- New research shows that a student's mindset — specifically whether they believe their abilities are fixed, or can be improved — can predict who flounders and who succeeds in 9th grade. Freshman year is a pivotal one, with performance and attendance pointing to who will eventually drop out, the authors of the study write in a piece for FutureEd.
- Fortunately, student mindsets can change. Studies show that even an online introduction to the concept that intelligence is something that can be developed can be enough to lower students' stress and improve their academic outcomes.
- While those results are good news, many 14- and 15-year-olds need more than a quick online program to make the adjustment to high school. What can really bolster long-term success is being taught, both at school and at home, that mistakes happen to everyone. They're opportunities to learn and improve, not indicators of failure or lack of intelligence, the researchers write.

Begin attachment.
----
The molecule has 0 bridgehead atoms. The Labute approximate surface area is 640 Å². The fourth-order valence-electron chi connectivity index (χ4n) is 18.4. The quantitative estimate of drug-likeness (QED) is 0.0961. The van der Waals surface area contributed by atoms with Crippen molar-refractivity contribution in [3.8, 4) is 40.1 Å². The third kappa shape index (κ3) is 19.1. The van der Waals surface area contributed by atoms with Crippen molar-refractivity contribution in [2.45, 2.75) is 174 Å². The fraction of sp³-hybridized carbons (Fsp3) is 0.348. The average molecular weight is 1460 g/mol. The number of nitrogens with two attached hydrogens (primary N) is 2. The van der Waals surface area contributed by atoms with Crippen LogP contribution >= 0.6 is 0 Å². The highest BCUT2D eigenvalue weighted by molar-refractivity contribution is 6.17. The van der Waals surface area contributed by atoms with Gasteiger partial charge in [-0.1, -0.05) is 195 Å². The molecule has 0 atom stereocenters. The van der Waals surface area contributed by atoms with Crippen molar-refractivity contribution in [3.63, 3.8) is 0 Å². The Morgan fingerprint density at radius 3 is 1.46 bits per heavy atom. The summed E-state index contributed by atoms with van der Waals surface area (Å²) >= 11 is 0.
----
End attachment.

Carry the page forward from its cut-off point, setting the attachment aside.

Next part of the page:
One-off "days of welcome" or brief orientations are unlikely to help high-risk students successfully take on the high-school transition. School leaders should look to bigger picture tools to smooth their way. For instance, Stanford University’s Project for Education Research that Scales (PERTS) has made a growth mindset program available to 9th graders for free. Transition programs need to be engaging and focused on motivating students to succeed in school.
Research from the Baltimore Education Research Consortium found that preventing chronic absenteeism and re-engaging those who habitually absent in 9th grade will increase graduation rates. One tactic for accomplishing this is to deliver explicit instruction to middle school students about the importance of a high school diploma and how reliable attendance is required to get it. This instruction should ideally be incorporated into curriculum so that students encounter it organically throughout the school year.
Also important is supporting 9th grade teachers in implementing explicit strategies for preventing course failure in the first place, rather than relying credit recovery opportunities. Credit deficiencies can snowball, and prove an overwhelming obstacle to graduation down the road.